global opportunities for long-term growth.
Going forward, we will continue to pursue
strategic M&A that opens new territories, increases our
capacity, increases our brand offerings through innovative form
factors, brings us R&D technologies, and provides us access to
strategic retail distribution channels.
Building a portfolio of trusted brands and
products is a key piece of our strategy to capitalize on the
estimated $22 billion hemp-derived CBD industry in the United
States. With Manitoba, Authentic Brands Group, and Live Well, we
believe we are well-positioned for long-term leadership in the
market. While we expect Manitoba Harvest and ABG U.S. CBD product
sales to ramp in the second half of this year, Live Well will begin
shipping supply in the second quarter.
Focusing on Europe, we have been disciplined in
our approach and chose not to participate in the German tender
process. Instead, we focused on our EU campus in Cantanhede,
Portugal, where we completed a successful medical harvest in March
and held an inauguration ceremony to celebrate the company
milestone. This campus will be our international hub for operations
and includes indoor, outdoor, and greenhouse cultivation sites, as
well as research labs, processing, packaging, and distribution
sites for medical products.
As we are awaiting our GMP certification, we will
continue to build inventory in Q2 and we expect to recognize
revenue in the second half of 2019. We believe we are
well-positioned to serve the European market from Portugal, as more
companies legalize medical cannabis.
While the Canadian market remains challenged with
quality supply, we are confident supply/demand dynamics will become
more balanced over time, as additional production capacity becomes
available. We believe clinical research will help the cannabis
industry by fostering mainstream acceptance with the medical
community and governments.
In the first quarter, we announced our support of
two new clinical studies: a pilot study led by Murdoch Children's
Research Institute in Melbourne to evaluate the feasibility and
acceptance of a larger randomized placebo controlled trial of
cannabis extract as a form of treatment for reducing severe
behavioral problems in pediatric patients with intellectual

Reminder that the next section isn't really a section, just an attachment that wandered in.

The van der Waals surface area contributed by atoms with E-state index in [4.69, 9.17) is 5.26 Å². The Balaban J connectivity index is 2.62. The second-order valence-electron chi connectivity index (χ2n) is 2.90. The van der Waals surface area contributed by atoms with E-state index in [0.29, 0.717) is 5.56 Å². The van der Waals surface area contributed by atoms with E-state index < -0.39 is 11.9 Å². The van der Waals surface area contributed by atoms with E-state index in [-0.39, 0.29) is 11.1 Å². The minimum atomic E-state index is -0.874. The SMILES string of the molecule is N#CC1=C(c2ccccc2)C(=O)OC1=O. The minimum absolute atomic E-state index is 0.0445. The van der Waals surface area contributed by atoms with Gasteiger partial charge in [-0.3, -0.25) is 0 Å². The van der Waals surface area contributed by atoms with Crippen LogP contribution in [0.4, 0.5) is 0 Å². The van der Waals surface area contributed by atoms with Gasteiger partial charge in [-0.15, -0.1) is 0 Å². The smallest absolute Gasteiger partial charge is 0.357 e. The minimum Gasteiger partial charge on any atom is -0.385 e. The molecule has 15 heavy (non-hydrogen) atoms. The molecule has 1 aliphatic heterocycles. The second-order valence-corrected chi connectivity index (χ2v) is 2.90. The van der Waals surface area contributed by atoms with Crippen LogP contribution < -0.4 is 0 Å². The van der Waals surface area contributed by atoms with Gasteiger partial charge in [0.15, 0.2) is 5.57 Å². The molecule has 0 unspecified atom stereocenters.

disabilities and a study with McGill University Health Center's
Division of Infectious Disease and Chronic Viral Illness to examine
the effectiveness of medical cannabis on immune activation in
people living with HIV.
For the balance of the year and into 2020, we
continue to anticipate the following corporate milestones:
launching Tilray and Manitoba Harvest CBD products in the United
States as regulations permit; signing additional adult-use supply
agreements in Canada -- we started delivering product to Alberta
during this quarter; shipping Tilray products to pharmacy chains in
Canada -- we do have products available on Shoppers Drug Mart
today; exporting Tilray medical products to new countries;
expanding Tilray's medical cannabis product offerings in the
international markets we currently serve -- we did start selling
flour in addition to oil in Germany; extending our existing
pharmaceutical partnerships to additional countries and regions;
completing the build-out of our facility in Portugal -- we did have
our grand opening and completed multiple harvests; obtaining a
manufacturing license and GMP certification in Portugal, a process
that is already under way; obtaining production and sales licenses
for High Park's processing facility in London, Ontario; initiating
additional clinical trials -- we added two during Q1; recruiting
additional executives from outside the industry to further
strengthen our management team -- we added several during the first
quarter; and, finally, adding additional strategic